|Like the relentless, always changing waves of the sea,|
everyday life and work are subject to constant change.
How do you react to change? Does it make you excited, eager to tackle the new and unfamiliar? Does it fill you with dread, terrified by what lies ahead? Or do you respond, “Well, it depends – what kind of change are we talking about?”
In Leaders Legacy, the organization I work with, we use a motivational assessment tool, the Birkman Method, a great help with leaders we are coaching and mentoring. One of the key components the Birkman identifies is how much change people want and can manage effectively.
Some people have a strong need for change. They find repetitive routines despiriting and energy draining. From their standpoint, the more change the better. Other people, however, aren’t fond of change. In fact, some resist it in all forms. Slight alterations to their work environment, a store closing at their local mall, or even moving the furniture around at home, can be disconcerting.
Most of us probably fit somewhere in the middle. Variety is the spice of life – as long as it’s not too spicy, right? And in reality, change is a lot more palatable when it’s on our terms, or at least we feel we’ve had input into what changes are made, and how.
But love it, like it or hate it, change is here to stay. The saying used to be that there are two certainties in life – death and taxes. Now there’s a third – change. Whether it’s technology, the economy, political trends, the weather, sports, or society in general, change is the only constant.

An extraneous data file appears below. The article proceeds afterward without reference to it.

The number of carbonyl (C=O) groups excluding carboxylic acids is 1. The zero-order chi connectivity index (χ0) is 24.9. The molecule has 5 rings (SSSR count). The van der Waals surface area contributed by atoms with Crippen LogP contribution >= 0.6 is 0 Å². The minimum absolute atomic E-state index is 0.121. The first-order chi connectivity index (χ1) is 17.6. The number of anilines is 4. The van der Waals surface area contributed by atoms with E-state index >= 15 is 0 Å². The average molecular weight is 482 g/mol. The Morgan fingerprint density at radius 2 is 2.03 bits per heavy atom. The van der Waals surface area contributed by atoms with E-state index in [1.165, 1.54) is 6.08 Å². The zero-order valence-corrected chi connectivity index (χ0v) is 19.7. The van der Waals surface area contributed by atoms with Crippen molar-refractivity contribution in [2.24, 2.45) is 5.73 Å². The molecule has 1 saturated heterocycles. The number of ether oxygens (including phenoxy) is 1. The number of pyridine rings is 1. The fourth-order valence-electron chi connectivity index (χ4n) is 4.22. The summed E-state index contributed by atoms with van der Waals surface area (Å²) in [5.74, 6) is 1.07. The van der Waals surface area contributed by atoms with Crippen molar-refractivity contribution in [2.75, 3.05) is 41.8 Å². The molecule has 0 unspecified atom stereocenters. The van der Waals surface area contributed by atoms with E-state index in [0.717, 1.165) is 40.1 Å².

Ecclesiastes 3 starts with the declaration, “To everything there is a season, a time for every purpose under heaven. A time to be born, and a time to die…a time to kill, and a time to heal; a time to weep, and a time to laugh; a time to mourn, and a time to dance…” (verses 1-4). If those words sound familiar, most were part of a rock song in the ‘60s, “Turn! Turn!” by The Byrds.
Time’s relentless march ages our bodies, turns babies into children and then adults, wears out our clothes, and brings decay to our cherished machines. As soon as we grow accustomed to anything, it changes. It seems like spring was just yesterday, and today we’re in the midst of autumn. Before you blink your eyes, winter will be here.
Don’t you sometimes wish we could slow down change? Wouldn’t it be nice if some things never changed? We’re hard-pressed to find much in the natural world that doesn’t change, but in the spiritual realm we’re assured we can trust in a faithful, unchanging God.
“I the Lord do not change,” He declares in Malachi 3:6, and Hebrews 13: 8 promises, “Jesus Christ is the same yesterday and today and forever.”
What does this mean for us? When we read God’s promises to His people, we can trust those promises will be fulfilled for us – just as they have for believers through the centuries. He offers us grace, love and mercy, and won’t withhold them because He’s changed His mind.
And as we look beyond this life toward the life to come, we can anticipate what Jesus assured His followers 2,000 years ago: “Do not let your heart be troubled. Trust in God; trust also in me. In my Father’s house are many rooms; if it were not so, I would have told you. I am going there to prepare a place for you. And if I go and prepare a place for you, I will come back and take you to be with me that you also may be where I am” (John 14:1-3).